Kossuth County Advance from Algona, Iowa on September 22, 1932 · Page 1
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Kossuth County Advance from Algona, Iowa · Page 1

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Algona, Iowa
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Thursday, September 22, 1932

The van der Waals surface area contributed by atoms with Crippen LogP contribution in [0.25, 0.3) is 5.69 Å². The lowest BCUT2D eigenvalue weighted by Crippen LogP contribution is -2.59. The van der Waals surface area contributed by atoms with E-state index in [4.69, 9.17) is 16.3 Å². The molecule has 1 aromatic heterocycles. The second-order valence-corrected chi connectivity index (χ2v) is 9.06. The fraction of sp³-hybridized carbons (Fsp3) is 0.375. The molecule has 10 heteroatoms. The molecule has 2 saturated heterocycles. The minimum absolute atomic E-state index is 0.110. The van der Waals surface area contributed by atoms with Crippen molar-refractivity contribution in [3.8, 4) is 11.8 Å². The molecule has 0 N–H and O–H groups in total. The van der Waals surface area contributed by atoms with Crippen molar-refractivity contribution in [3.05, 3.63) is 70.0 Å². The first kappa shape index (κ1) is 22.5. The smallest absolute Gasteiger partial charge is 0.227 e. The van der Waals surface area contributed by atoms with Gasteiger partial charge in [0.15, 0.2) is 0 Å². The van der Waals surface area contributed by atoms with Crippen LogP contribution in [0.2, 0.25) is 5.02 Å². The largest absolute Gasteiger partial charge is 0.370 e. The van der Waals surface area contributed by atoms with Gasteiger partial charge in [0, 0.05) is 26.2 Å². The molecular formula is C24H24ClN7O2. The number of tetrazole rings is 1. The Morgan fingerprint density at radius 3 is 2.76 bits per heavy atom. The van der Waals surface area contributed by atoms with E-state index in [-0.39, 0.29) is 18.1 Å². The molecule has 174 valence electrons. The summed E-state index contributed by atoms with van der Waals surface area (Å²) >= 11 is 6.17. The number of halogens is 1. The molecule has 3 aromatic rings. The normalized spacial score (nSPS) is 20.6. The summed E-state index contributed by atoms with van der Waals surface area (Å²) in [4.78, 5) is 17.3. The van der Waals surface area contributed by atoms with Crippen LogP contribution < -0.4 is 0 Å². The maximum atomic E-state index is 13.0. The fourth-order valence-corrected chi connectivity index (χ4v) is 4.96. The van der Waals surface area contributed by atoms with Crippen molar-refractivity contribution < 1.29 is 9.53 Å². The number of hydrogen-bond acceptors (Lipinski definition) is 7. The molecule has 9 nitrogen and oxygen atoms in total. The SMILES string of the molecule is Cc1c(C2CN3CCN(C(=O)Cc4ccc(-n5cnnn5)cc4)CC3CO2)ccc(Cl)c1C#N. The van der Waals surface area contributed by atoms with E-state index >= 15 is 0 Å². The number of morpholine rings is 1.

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***, »Nftj*M* Moderate ALGONA, IOWA, SEPTEMBER 22, 1932 «ILO RENO COMES NEXT TUESDAY jHOOL FIGHT O^. Dsisve I>^»^»^l«. t*^*» f^^^.t ^_.^jf T* : THODCAVAT •Iff ENDS IN SUIT : tor Locks Door Against Teacher From Algona. a most unusual action filed • in district court seven school •ctors in-Riyerdale township seek [permanent .writ of;, Injunction Thomas CraJhan, remaining ictor.-V . ;•• •;. > rdlngly a temporary writ was by District Court Orton, and served Friday by Sheriff 1MB [yielding to; the temporary ln- Lnotlon writ, Mr. „ Cratian deliv- the schoolhouse ' keys to Molloy, who reopened the hool Monday and has since r.teaching without Interrup- /• it is reported that. Mr. ..an Intends to : resist the ap- atlon for a permanent writ. ey. The writ forbade Crahan to -fere with conduct of the school .he teacher. .he seven plaintiffs In the action iErnest Gales,'president of the hip board, Conrad Mertz, ; el Wlltgen, James Stacy, John H. M. Thllges, and Nick ich. Shumway & Kelly are attor- ifor plaintiffs. Summary of the Facts. lie facts in the case, some of t-may.be In dispute, were said day to be as follows: lie teacher in sub-district 'No. 3 year was 'Mrs. J, L. Molloy, i at an Algona , harness maker. f spring Mr. Crahan' was' elected he board. Mrs. Molloy says she broached him for reelection and ft he promised hei- the place. Lat|he told her that he had, changed i mind and advised her to seek jetton elsewhere., 'She told him . It was then too late to secure her school and insisted that the Ihonor 24 Dogs Ready tor Greyhound Races PAIII* *• ••••»••<& __ . ~~ :—-"— • • ^^ . FOUR ENTRIES RECEIVED FROM EASTERN IOWA Lone Rock Dog Only Kossuth Entry in Races. Interest in the greyhound races next Sunday at the Algona Country club grounds, west of town on No. Here's Ex-Algona Boy Who Was a Stowaway large .. Mr. Grahan's. -continued refusal the promise Mrs. Molloy "the matter up ;,'. with the 'full I at the July meeting, and a Ity of the board held with Accordingly a contract was d by Mrs. ; Molloy and Mr. the president. The president Icharged by law with signing such ptracts. .•-.': Crahan stuck to his position I signed a contract ' with a young an from Rolfe, said . to be re. 'to him. ' , , Teachers When School Opens. The matter then dragged' along I time to open the', school Monday, 5. Both Mrs. Molloy and i Rolfe teacher were on hand, and |dlspute over which was teacher The Rolfe teacher attempted | dismiss the flchool; arid told the plls to go home, but only one pu- obeyed, The rest remained and Molloy taught all- day. Next morning; .when Mrs, Molloy led, she found the schoolhouse 1 against her, ; and Cranan re- to give her' the , keys. The pool was reported still "closed Frl- V- • '' -''•-..•^ '-:': : ; '.;•. . According to, law;, the election of inhere. !« to be made by the full , as was done in this case. In jactlce, however,: the board usually the recommendation of the ••director in direct charge. p to Saturday morning Mr. Cra- had filed no answer or other » in the case, and it was not wn who his attorneys were, if ' i i affidavit in support of the pe- loh was filed .therewith, signed by I H. Eraser and William -Runchey, }trons of the school. Mr,. Gales 'Me to the petition. Judge Davld- ordered issuance of .the tempor- ' writ pending deeteloii on lestlon of a permanent writ, Contents o| Petition. the, petition In the case, whlch Is (able in equity .before (Iowa: • • , the court IS, has exceeded expectations of the committee, and arrangements are being made to care for crowd. •Interest is not confined to Kossuth, for word that many from dls- suth for the word Is, many from dis- ifirst greyhound races in northern Iowa. Entries have come from points In Iowa, as well as out of the state, and when the card was closed •Monday there were a number that could not be accommodated! Only One County Dog-. There Is only one Kossuth dog in the races: Hyram, a greyhound owned by Glenn Sharp, Lone Rock. The complete card follows: W. A. Rowland, Fort Dodge, 2 dogs, Featherfoot and San Toy. M. J. Coady, Moorland, 1 dog, Colonel. Gill Colder, Callendar, 1 1- dog, Patsy Burr. James Guthrle, Woodward, 2 dogs, Ramona and Heartbreaker. I. G. Haertel, Fairmont, 1 dog, Red Pepper. Gitchell Bros., Arlington, 3 dogs, Lady Morkik, Golden Wire, and Buck Omroe, C. H. Burbank, .Waterloo, 1 dog, Pompey Girl. T. W. Clarken, Eagle Grove, 2 dogs, Jennie Pay and Patsy Girl. Three From Fort Dodge. Swan Bergman, Fort Dodge, 3 dogs, Blue Streak, Speedy Pay, and Blacky -Pay,— : ; _;.- . ...i. • Glenn Sharp, Lone Rock, 1 dog, Hyram. C. O. Caldwell, Fort Dodge, 1 dog, Black Beauty. Berkland Kennels, Thor, 3 dogs, Tip Toeing, Twinkling Tune, and lociety Red. {Lawrence Jaqua, 'Humboldt, • 1 dog, Madame Burr. I, F. Peacock, Spirit Lake, 2 'dogs, Veneva Special and Madame Queen. Toots Morgan and C. A. Pulley, Adaza, 1 dog each, names not given. Since the card was closed, two dogs, one entered by -Lawrence Jaqua, Humboldt, and one of the entries by the Berkland Kennels, of Thor, have been withdrawn, which permitted entry of the Adaza dogs. Band Will Flay. The races will take place rain or shine,' commencing at 2 p. m. A concert preceding the races will be given on the grounds by the Algona Military band. Cars are to be parked in a pasture Just west of the golf Inks, and the races will take place just inside the golf links, on the west side, where a course is being fenced off. 'The dogs and rabbits will be started from the south end of the course and run north. Only two dogs will be used to chase a rabbit. Entries will be paired off by lot Into 12 pairs. Each pair will run 90 seconds till the rabbit escapes or is caught.- The win7 ner Of heat No. 1 will race with the winner of No. 2, No. 3 against No. 4, etc. The process of elimination will b,e continued till there is a championship dog at the end of 24 rieats,> . Dogs Scored on Points. The "dogs will be scored on points for turning the rabbit, catching him, leading, and other good form performance, A rabbit can as a rule outrun 1 a dog but two dogs'. will 'in these races form a team to outguess him. One dog turns -him, thus reducing his speed, and the other then has a chance to catch him. As many ppints are given f 9r a turn as' for a cause 'of action * plaintiffs '<"•• '1. Ttiat 'the individuals' '"> named as plaintiffs are mem- of the Board of Directors of ale Township' Kossuth Coun- ''lowa, 2. That on or about' the 1st f July, A, D. 1933, the said ' In regular session assembled, '"acted to hire one Anna Malloy "ion the schpol In Sub-district In said township. ' 3—That Thomas Crahan, the «!? |tylea defen&ujt, Is th.9 school ^or in said Su]j-41strlct.No. 8. w- i That the teacher who was '"«a came to Jfce School "^District ' on the opening day thereof, : the 6th'day of September. 1932, and taught the pupjls assembled £n. t)»%t"day. Looked 5. That . tvie defendant Crahan, on-the, evantos of Sep * The' 1 club ordered., 50 'jacks from Kansas.'" These jacks, according • to dog racing enthusiasts, are the best, for he courage and intelligence, nine; They are they have courage and they can run like lights large, and high- jumping, with long ears, and they give the best of dogs the real thing in racing. It is said that they usually reach the escapes before tne dogs get them. . . Mrs. Quinn, Country club ste^y- ardess, will serve a 50c chicken pie dinner at 5 P.m. at the. clubhouse, following the races. Reservations for dinner must be made by 10 a. m. Sunday. Photo Wins Mention. Bernice, daughter of Mr. and Mrs AH Stock, lias received honorable mention In a photo contest snapshot taken while she were In the west on a her few weeks ago. It shows her against a background of towering ™f ns An enlargement Is on display at the enlargement Jame? drug store. Fighter is was The Sunday Register printed the accompanying picture of Bob Trauger, former Algona boy, son of Mr. and Mrs. T. A. Trauger, now of Ames, and said: Young Trauger, a high school senior, this summer got .a round trip vacation to Germany nearly free of charge—it cost him $5— but he contends there was nothing easy about it. Made 50 Cents. Early In the summer he left here with the intention of stowing away on a Germany-bound liner out of New York. (Parental objections merely drove him on. When he started he had $5. When he arrived in New York he had $5.50. 'He earned the additional 50 'cents and his food by driving for motorists. That part of the trip was both free and easy. ' Under Number 13. July 19, at midnight, he went aboard the liner Leviathan. 'For a time he mingled,with the passengers, then found -a hiding place under a life boat. He later learned the boat was No. 13. 'Sure he was well out of sight of land, he gave himself up, not quite sure what would follow. He was not kept in ignorance. His schedule by days was aa follows; First day—scrub deck.. Second day—'Paint water tank. Third day — Carry 10-gallon svater pails to scrubbing gang. Rest of voyage—'Kitchen police. On arriving in_ Germany the captain of the ship had Trauger put In a German jail pending the retifrn of the Leviathan. ' ; When the ship was docked in New York the youth was taken to Ellis Island and held there four days while his right to enter the country was investigated. Back in Ames, with all the work a memory, Trauger says It was forth the effort. JOHN1RIEBHOFF, BORN HERE IN '61, DIES OF GANGER Funeral services were held Sunday at the Presbyterian church for John H. Riebhoff, retired farmer, who died last Thursday of cancer, following an illness of more than three months 'at his home on north Colby. The Rev. S. H. Aten, Burt Presbyterian pastor, had charge of the services, assisted by the Rev. J. L, Coleman, local Presbyterian pastor, and burial was made in the Burt cemetery. Mr. 'Riebhoff, who. was 70 at death, was born' December 29, 1861, on a farm nestr Algona.' His father, Michael, was one of the county's earliest settlers, and John was educated in the rural schools of the time. . On July, 13, ,1892, -John was married to Flora Jergensen, who survives. 'Seven children were- born, six of whom survive:-Mrs./ Frank Sudmeier, Marshfield, Wis.; Mra. A. W. Mescher, St. Paul; Mrs, Harry Keith, Algona; Mrs. Roy Crawford, Whittemore; Verne, Burt; and Camilla, at home. > . Mr. Riebhoff is also survived by four sisters: Mrs. Jane Wlnkel, Pasadena, Calif.; Mrs. A. H, Sarchet and Mrs, Agnes Salisbury. Portland, Ore,; and Mrs; Axel Johnson, Wesley. Mrs. Johnson had been here eight weeks prior to her father's death. Three 1 brothers survive: Michael and Matthew, Portland, Ore., and Frank, Algona. Mr. Riebhoff formerly farmed near Burt.' /..The large Riebhoff family was one of the best known in early • Kossuth, ^ Teams In Practice. ' ..The St. .Cecelia's" academy "football team practiced with the Algona high schpol squid .-last night. The object ,was'to- give both teams experience before opening games. Here's 1$-U>. Pike Caught by Algonian Mr. and Mrs. T. T. Herbst returned Sunday from a week at Cass .Lake, ' Minn., and Mrs. Herbst, who is ; a daughter of the Rev. and Mrs. B. M. Soiithgate, Britt, and therefore had careful home training in her childhood, Including strict adherence to the .truth, even as regards fishing, brought.home a real fish story, towlt, the capture of an 18%-lb. northern pike 40 inches long. Mr. and Mrs. Herbst were out alone in a boat when the fish struck. In its struggles It became entangled in Mr. Herbst's line, which was wrapped around the fish's body. But for this clr-. cumstance the big fellow might not have 'been landed. As It was, it took the combined efforts of Mr. and Mrs. Herbst to get it into the boat, where Mr. Herbst knocked it in the head. ^. The fish was brought home as evidence of the catch for doubt- Ing Thomases, and a number of. .friends of the Herbsts had an-opportunity to test its flavor. DUTTON & LEFFERT PLAN NEW HOME AT H. W. YARDS Dutton & Leffert, of the Algona Flour & 'Feed Co., received wore Saturday that a proposed lease of ground for a warehouse and offices In the Northwestern, railway yards had been approved, The site is south of'the freight depot, A build- ing'50x88 feet is planned, and it will have a full basement 8% feet deep with cemented floor and vitrified flock -walls. The upper part will be of frame construction. ' Contracts had not been let up to Monday, but the firm hppes to move to the new quarters In November. Independent Football Eleven Will Play First Game Sunday A newly organized Algona independent football team will play its first game against Esthervllle Sunday afternoon at EsthervJUe. On paper it looks like one of the fastest aggregations In northern Iowa, having former college and high school stars In the lineup, * Chief among the luminaries is Coach Kenneth Mercer, new Algona high school coach, slated for halfback, Mr., Mercer had four years on Simpson college teams and three years with the Philadelphia Yellow, jackets, professionals. H» was all- state fullback three years In college, was ^Western fullback one, back all four years. »« was M scorer to 1928, 1924, Wd and second high in the United 'to 1 .... . in national Sheppard, Creighton fill in former Algona high and (Omaha) player, is to halfback as needed. George Llchter, Algona high school star will be at fullback: The fine is composed'of W. - E Bradfleld and Geo, S,t. John .Jr., -at ends;" Harold Martinet, .Julius Wln- kel, and Harold Cosgrpve, at tackle; James -Moore and Polph. Miller, at guard; and Louis Moore, at center James Moore aad college,experience at Cornell, and the others are the cream of AJgona high in recent yearn, except Bradfleld, who was a Jackson, Minn-, high schoo star. * The jftr.at *wn8, played here October 16 against B}s- theryiBe. 4 ten|%tlve d^t^ ha? been arranged ^ For* p,odgf Potpber « RED GROSS IS DISTRIBUTING FLOUR, CLOTH Allotment Portioned Out Among Eleven County Towns. The 'Kossuth Red Cross chapter is distributing its second allotment-o'f government flour, Dr. W. G. 3ourne, cpunty chapter chairman. old the Kiwanis club last Thursday, 'n addition the chapter has forwarded a requisition for 5,000 yards of :ree bolt goods which will be received soon. The flour is made from wheat iwned by the Farm Board. The bolt roods will also come from the Farm Board, which bought 500,000 bales in an effort to maintain the cotton market. The national Red Cross applied for arid .received large allotments of the wheat and cotton, which were then made, respectively, into flour and lolt goods. local R. C. Units Distribute. Distribution is made by local units m application to the national organ- zation. Last spring Kossuth forwarded its first requisition and re- :eived 1500 49-lb. sacks of flour. This lasted till a month ago, when he second requisition brought 1500 more sacks, now in process of dis- ribution. To avoid duplication and be cer- ain that the flour Is given to deserving families, a complete check- ng system is used. Distribution is made under direction of Jos. Bloom, chairman'of the Home Service committee of the.Kossuth chapter. Only poor families and unemployed are entitled to the flour. Families who own and operate cars for pleasure cannot obtain flour; neither can families which have means of support. 1 Personal Application Required, The head of a family in need, if a resident of Algona', must apply in person to Mr, Bloom; if residing elsewhere in the county, then to the local chairman. If the application is approved he is given a printed.form, on Which appears the amount of flour he is to receive that day. This form must be receipted by the applicant when he receives, the flour, and it is then taken up and returned to Mr. Bloom, who checks it against his list to be' certain that the amount has not been raised; The necessity for this latter precaution is illustrated by the fact that one applicant who was given a slip for a single sack of flour neatly changed the figure from one to two f and received two sacks. The party lives in another town. The forgery- was discovered by Mr. Bloom, and the forger not only lost both sacks, but ever since has been under suspicion every time he applies for help. The average family of five persons requires a sack of flour for every two or three weeks, depending on the age and size of the children. There are approximately 500 Kossuth families who have applied for and received.. Red Cross flour. Flour at Every Town. There is a store of the flour .In every town in the county, the distribution of sacks being as follows: Algona „___• ,, —68C County farm families —— 29 Whittemore ——— SC Swea City," Lakota. Ledyard ____SOO Lu Verne —, 60 St. Joe ..—_ —— 30 Bancroft -'---——.-- •——•-.-100 Titonka ,—-».—-,- 50 Fenton .—--,-T ---- 60 Wesley —-„- ,-—,-—— £0 Lone 'Rock -, Burt __i—„„ ,-- -—— 60 Requisition slips are issued an<3 flour can be obtained from the Algona warehouse only on Tuesday mornings between 7 and.8. The cloth will be - distributed In much the sanie manner, details t$ be determined'when it 'arrives. It conies in assorted, prints, ginghams, muslins, outing flannels, shirting, and birdseye stuffs. The maximum for any family is 20 yards, but it Is anticipated that the local limit will be ten'yards. Better Than Boll Call Cash, Through this fjour and cloth the Kossuth Red Cross receives much more In value, than has been In as cash In recent years from the annual "roll calls." This year's "roll call" will be held between Armistice day and Thanksgiving day, ijn the "roll calls" Red Cross memberships are sold at a dollar of, which, 60c goes t9 the State and national organizations, the rest remaining here. Family memberships sold at $5 each.- leave $4.50 in the county, so a special effort will 4nade to sell such memberships. Set-Up ot Eossutli Chapter, Other officers of the Kossutb .chapter are: J. F. Oyermyer, chalrm,a»; ¥«!• ^ee O. Wolfe,, Ti- sepretary; JE. L. etltajpre, By Wilbur J. and Alice Payne. At close of business Sept. 20, 1932. HOGS Best sorted lights, .180-230 Ibs. .$3.80 Best med. wt. butch, 230-260..$3.60 Best prime hvy. butch.-260-300_$3.40 Best hvy. butch., 300-350 Ibs.—$3.20 lacking sows, 300 to 350' lbs.__$3.00 Best sows, 350 to 400 Ibs $2.70 Big sows, 400 to 500 lbs.-$2.30-$2.50 CATTLE Ganners 50c to $1.00 Bulls 11.50 to ?2.25 utters $1.00 to $1.50 Fat cows — $2.00 to $2.75 Veal calves $4.00 to $5.00 Fat steers $4;50 to $7.00 Yearlings —$3.50 to $6.00 POULTRY lens, heavy .12 rlens, Leghorn and under 4' Ibs. .08 ks .04 Springs .over 4 Ibs. . .12 iprlngs, under 4 Ibs. __* .10 PRODUCE 2ggs, graded No. 1 .19 3ggs, graded No. 2 ; .10 Cash cream .17 GRAIN . 2 yellow corn • „ .17 Vo. 3 yellow corn .16 No. 3 white oats .10 'eed barley .is HIDES !alf and cow, Ib. %c -alf and cow, Ib. l%c to 2 Horse .1,00 gona, treasurer, Committee chair- Mr. Bloom, home service, ' Algona Markets ENTER GUILTY PLEAS AS COURT IS OPENED HERE Six 'men have pleaded guilty In district court to charges ranging 'rom liquor Infractions to grand larceny, restating an officer, and for* rery. ' • Carl Hanson and Walter Block, M Verne youths,' pleaded guilty to rand larceny before Judge George A. Heald Saturday. •'.-. Judge' Heald, came here to clean up the docket' ;or the term of court preceding the September term, which Judge Davidson opened Monday. The young men drew sentences of five years at the reformatory at Anamosa, but were par6led from the bench, in charge of County Attorney G. D. Shumway. Paul Smith, Whittemore, pleaded guilty.to resisting process, and was sentenced to six months in jail, but was a|so paroled to Mr. Shumway. He was arrested early In the month at Whittemore for resisting an officer. • When court was opened Monday Jy Judge Davidson, Milo Patterson, Lii Verne, pleaded guilty to a charge of driving a car while intoxicated, and was sentenced to six months in jail. Three months of the time was suspended, but he will- have to.serve the rest. His driver's license was suspended for three months after he is released. « •Ben Simoneon, Thompson, who gave Marshal Walter Steward, Burt, a race at Titonka on ' Indian day, pleaded g^ultty to a charge of forgery and was sentenced to .ten years at Anamosa. He was arrested on a check for $15 to which he signed his father's name. He broke away at Tltonka, but the' officers ran him down in a -hot chase which led through back yards and ended only when Simonson ran 'into a chicken fence. "Clem" Smith, Elmore, pleaded guilty Tuesday to illegal possession of liquor, and was fined $300, besides being sentenced to three months in Jail.- The fine and all but 30 days of -the jail sentence were suspended by Judge ..Davidson, who directed that time already served while the accused was awaiting trial after September 3 be credited on the 30 days. Judge Davidson went home yesterday at noon, but returns this morning to begin a grind of equity cases. Many foreclosures and receiverships are expected to take up much of the time. There are several divorce actions to be heard. The grand jury was empaneled Tuesday morning-, and in the afternoon siade the annual inspection of the jail, county poor farm, and other county property, I. E. Wortman, Lakota, is foreman, Helen Zltt- ritsch, stenographer for County Attorney Shumway, clerk. The rest of the jury consists oj George Crawford an4 W. T. Pish Whlttemprej (Fred Erickson, and J J. Nurre, Bancroft; Fred W, Gelgel Irvington; and L, C, Hanson, Algona. R. A. Palmer is court bailiff Lutherans Cowing Pastors, teachers, and members of Evangelical Lutheran congregations of the Algo.na circuit will meet nexi Sunday at the Algona Trinity Lutheran church,to discuss missions a'nd other work ot the church. The Rev. R. W. Kabelit?, 'Fen.ton, "visitor" in the Algona district, will preside, and the Rev. Carl JJesse, vice president of the Iowa district, will attend. Jesse Riddle obtajagd. blanks at County. lice, nomination BerthiS to ciwyu" oanflllfLBiO^ T*^ ?*Tfh*^ff!f( 2ND HOLIDAY MEETING HERE FRIDAY NIGHT Whittemore Speaker Flays Easterners for Dumbness. The courtroom was filled Friday vening by farmers and others for he second Holiday meeting In Kosuth. Merle Holt, Ottosen farmer, emporary chariman, , called the meeting to order and spoke on the purposes and activities of the Holi- ay movement, urging a permanent nd united organization. Following this talk, nominations were called for to fill the vacancy in ecretary-treasurer left by the res- gnation of Supervisor Olaf Funrie- mark. No nominations were made, 'Ut the following temporary town- hip chairmen were made: Cresco, A. E. Clayton: Greenwood, R. Eichenberger, Portland, Roy nn; Ramsey, Fred Vaske, Seneca, R. E. Saunders; Union, Arthur Gusafson; Wesley, Herman Carlson; (Vhitteniore, Henry Bonnstetter. H. J. Presthus, Bancroft farmer, served as temporary.secretary. The ttendance from other townships was poor, and nominations for hairmen were therefore not made. Dahlhanser Stirs Applause. General discussion of conditions nd possible solutions took place. P. W. Dahlhauser, Whittemore, stirred he crowd to ringing applause when e criticized the backwardness of He east in understanding that .the armer is without., buying power vhen his products sell below cost of 'reduction. ^Easterners, Mr. Dahlhauser said, lave always been organized for pro- ection with tariffs to insure a profit in.d save:them from foreign compe- Itlon, and the unorganized,, farmer ia«r got the short end Tjv'~practical egislation. The farmer's individualism is his best trait, but at the same time it blocks organization. Discussion centered around efforts o control prices of farm products to •ield a reasonable profit above cost if production and shield agriculture [gainst the surplus problem. The rouble with guaranteeing . every armer a reasonable "profit on any crop is that it would turn every armer to' raising the guaranteed products, and this would result in such a surplus that the market would be flooded and no government could keep prices up.. The economic aw of supply and demand still ilocks all efforts to stabilize prices where production is not controlled. Moratorium Ig. Favored. A moratorium on farm mortgages and interest payments was also discussed, and the federal government was criticized for favoritism to investments abroad, whereas farmers receive 'none and' must —— *-•-*taxes, which collection debts.would reduce. The meeting ended at 10 o'clock when IP: W. Dahlhauser moved to adjourn. Plans will now be made for a meeting In the daytime so that all -farmers of the county can attend and help' form a permanent county organization. An effort will be made to get Milo Reno, national chairman, as speaker. SOME JOB TO, GET CITY'S HEW ENGINE INTO PLACE The new i;000 h, p, Diesel oil engine is taking ehape -in the municipal light and power plant. The base, with crankshaft, was moved into the building some weeks ago, but it was necessary to enlarge the. door of the plant building before the larger cylinder'block of the engine, could be moved. The doorway was finished early last week, and the cylinder block was then put in place, The flywheel, which, weighs 15 -tons, has been moved in this week. Other parts, such 'as cylinders and. pistons, will be put in place as fast as possible. Nearly two months' work is yet necessary before the big engine will be ready for use. TO SPEAK AT FAIRGROUNDS AT MS P, M, County Holiday Head Sees Reno and Get* Algona Date. Milo Reno, national chairman of the Farmers' Holiday movement and stormyi petrel of farm politics for many years, will speak next Tuesday afternoon at 1:45 )efore the grandstand at ther Kossuth fairgrounds, accord- ng to a phone call yesterday; afternoon from Merle Holt, Dttosen, chairman of the Kossuth Holiday association. Mr. Reno was president of he state Farmers' Union or- ;anization 11 years, and during that time was one of owa's most prominent figures. In 1924, and again la 1928, he took a prominent part in the republican na- ional conventions, urging doption of farm relief lanks in platforms. This summer Reno found* ed the Farmers' Holiday movement, but he resigned as state leader'a few weeks igo to become national hairman. pay high of •'• foreign FORGET-ME-NOTS WILL BE SOLD BYV.F.W. SATURDAY T. T. Herbst. chairman, will direct sales of forget-me-nots here. next Saturday on behalf of the new post of Veterans of Foreign The money .from the sale, wjilch will be -conducted in the same wiay as the Poppy sales preceding |He- morlal day, goes to disabled veterans', relief work. Gpvernor Turner In' a proclamation, designated/ Saturday for the sale. School girls wil 11 the flowers. Waiyes to Grand Jury, Carl Hanson, LM Verne,' preliminary Hearing 4 before" Wdnkel Tuesday and was boujjd over to the ^rao^ Jury on, a ofefrga of larceny, b.ond being sg* »t f JJQO wfts no$ fwn}shj64. ,H$ is ac with WW taken f 15Q froni HARRY KUHN FOUND DEAD ATJPVILLE •Funeral services were held last veek W,ednesday for Harry .F. :uhn, former Algonian who died a* Nashville, Tenn., at the Baptist Church, the-Rev. A. S, Hueser In harge. Burial was made In River- dew cemetery with military honors. The body of Mr. Kuhn was found September 7'in a hotel at Nashville. Relatives here were notified, and rlr. and Mrs. Harvey Jergensen, of Mallard, and William Kuhn, Lone lock, drove to Nashville the next ay, and had the body shipped' ome. The body was found in bed in the hotel at which Mr. Kuhn had oomlng. He had been fishing wo companions, who had left him! t the 'hotel, and on returning later. • ound him dead. A gash in hi* ,ead was explained by -the companions as resulting from a fall rom a tree, from which he was ,try- ng to :dlslodge his flshllne. Mr. Kuhn, who was a barber, had been living alone, He was married uly 23, 1931, to Lena Clemmensen, Fort Dodge, but she died four, months ago.at St. Louis. Mr. Kuhn was born here November 2S, 1887, .he son of'Mr. and Mrs. J. E. Kuhn. Surviving are Harry's father, Qv* irothers, Franfc and William, Lone Rock, John, Fort Dodge, Francis and Elmer, Wlndom, Minn., and one sister, Mra. Jergensen. t • i MAY CHANGE PRESENT METHODIST DISTRICT In the interest of economy there is talk of consolidating the five dls-' trlcts of the Northwest Iowa Metho- • dlst conference into three. This might result-In elimination of thft ' Algona district and change of residence of the district superintendent :o another point, perhaps Port Dodge, This! prospect is viewed askanca by the 46 ministers of this district." who,prefer to leave things as they are, this district being now closely knit and In many ways most effi^ dent In the conference. Loss, of tha ' seat of the district would mean, d}-, , version of many district gathering* ~ which now come to Algpna. . -' The matt'er was brought , ,up ,,•«.!}' Monday noon's meeting p£ «ie #a» tary club, and on request of PresjV dent Godfrey the Rev, C t y, s local Methodist pastor, g4Y facts. On motion of L,. ,, seconded by AJ ^FalkenhajWr, retary Eugene Murtagh was, "•if ,^jt~ n *ii ed to prepare change to .be resolutions forwarded njeets. - Slop,* , BRUNDA6E NEW COMMANDER • ™1 & FT^MlPflrt $Pf9jR|[|IPv r I v I ^ , v- t »i rr u'uulT-iii.inuJlf^'* J yfe*T % Haes post eleot&l gXteqn; LV AVAYifncr* innmrnflYiAAi* * * A day evening: Ifueser; second vice,'!}. third vice, A. L, cer, H. M. Sinter Lorejw;